A pharmacist can recommend appropriate and safe OTC medicines if they are required. Pharmacists may recommend generics rather than more costly branded medicines, lowering the costs for the patient and our healthcare system.
Self-medication with OTC products has been shown to contribute to adverse drug reactions and hospital admissions. With the advice of a pharmacist, patients can avoid spending money on possibly harmful OTCs and those that may not be effective. This can result in the patient needing less care, reduced hospitalization readmissions and fewer ER visits.
Lessons I learned from my ciprofloxacin/theophylline medication disaster
The patient spent four days in the ICU and seven more days in the hospital. He had complete resolution of his respiratory failure, and his pulmonary function returned to baseline levels. I was very attentive to his care and I had a very good rapport with the patient and his family. I spent at least 30 minutes a day with the patient and had very open avenues of communication with the family and the pulmonologist.
However, I learned that it was very important to review the patient’s medications including the medications prescribed by others, as well as supplements and OTC medications that the patient is using. And I learned that if I had any questions, I would consult with a pharmacist. I now encourage patients to contact the pharmacist and have at least an annual review of their medications and to see if any adjustments can be made to enhance compliance.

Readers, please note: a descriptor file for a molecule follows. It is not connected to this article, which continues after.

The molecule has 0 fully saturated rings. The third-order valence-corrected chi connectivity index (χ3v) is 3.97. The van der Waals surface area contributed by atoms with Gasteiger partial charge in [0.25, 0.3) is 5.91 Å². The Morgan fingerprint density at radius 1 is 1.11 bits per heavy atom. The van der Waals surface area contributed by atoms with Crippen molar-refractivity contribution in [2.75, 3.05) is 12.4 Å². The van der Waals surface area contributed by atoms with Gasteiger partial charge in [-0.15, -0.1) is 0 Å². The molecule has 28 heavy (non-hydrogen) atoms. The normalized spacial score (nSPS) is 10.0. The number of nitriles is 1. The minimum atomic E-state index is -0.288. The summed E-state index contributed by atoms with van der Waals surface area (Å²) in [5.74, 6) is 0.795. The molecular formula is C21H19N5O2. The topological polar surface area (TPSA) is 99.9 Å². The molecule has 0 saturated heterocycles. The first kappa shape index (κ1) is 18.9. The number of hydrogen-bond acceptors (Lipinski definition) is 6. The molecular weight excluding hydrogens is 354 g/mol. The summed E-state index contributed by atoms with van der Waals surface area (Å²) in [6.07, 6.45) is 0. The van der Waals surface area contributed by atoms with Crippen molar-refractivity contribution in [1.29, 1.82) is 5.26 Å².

Bottom line: The issue of medication compliance has not received the proper attention that is necessary to reduce the more than 125,000 deaths every year from poor compliance. Doctors, including myself, need to take responsibility and make every effort to ensure we are properly monitoring our patients’ medications and are on the alert for poor compliance. No one wants to be called to the ICU to learn that a patient has a life-threatening situation because of our mistakes.
Please take this advice from a doctor who has been there and had the painful experience of not checking the patient’s medications and the drug-drug interactions. Lack of compliance with medications is a situation that requires more attention than we have given it in the past. I hope you will take this advice from my unfortunate experience and start improving medication compliance by including your pharmacist.
Outcomes, or 515.237.0001
Osterberg L, Blaschke T. Adherence to medication. N Engl J Med. 2005;353(5):487-497
Bodenheimer T. Coordinating care: a perilous journey through the health care system. N Engl J Med.2008;358(10):1064-1071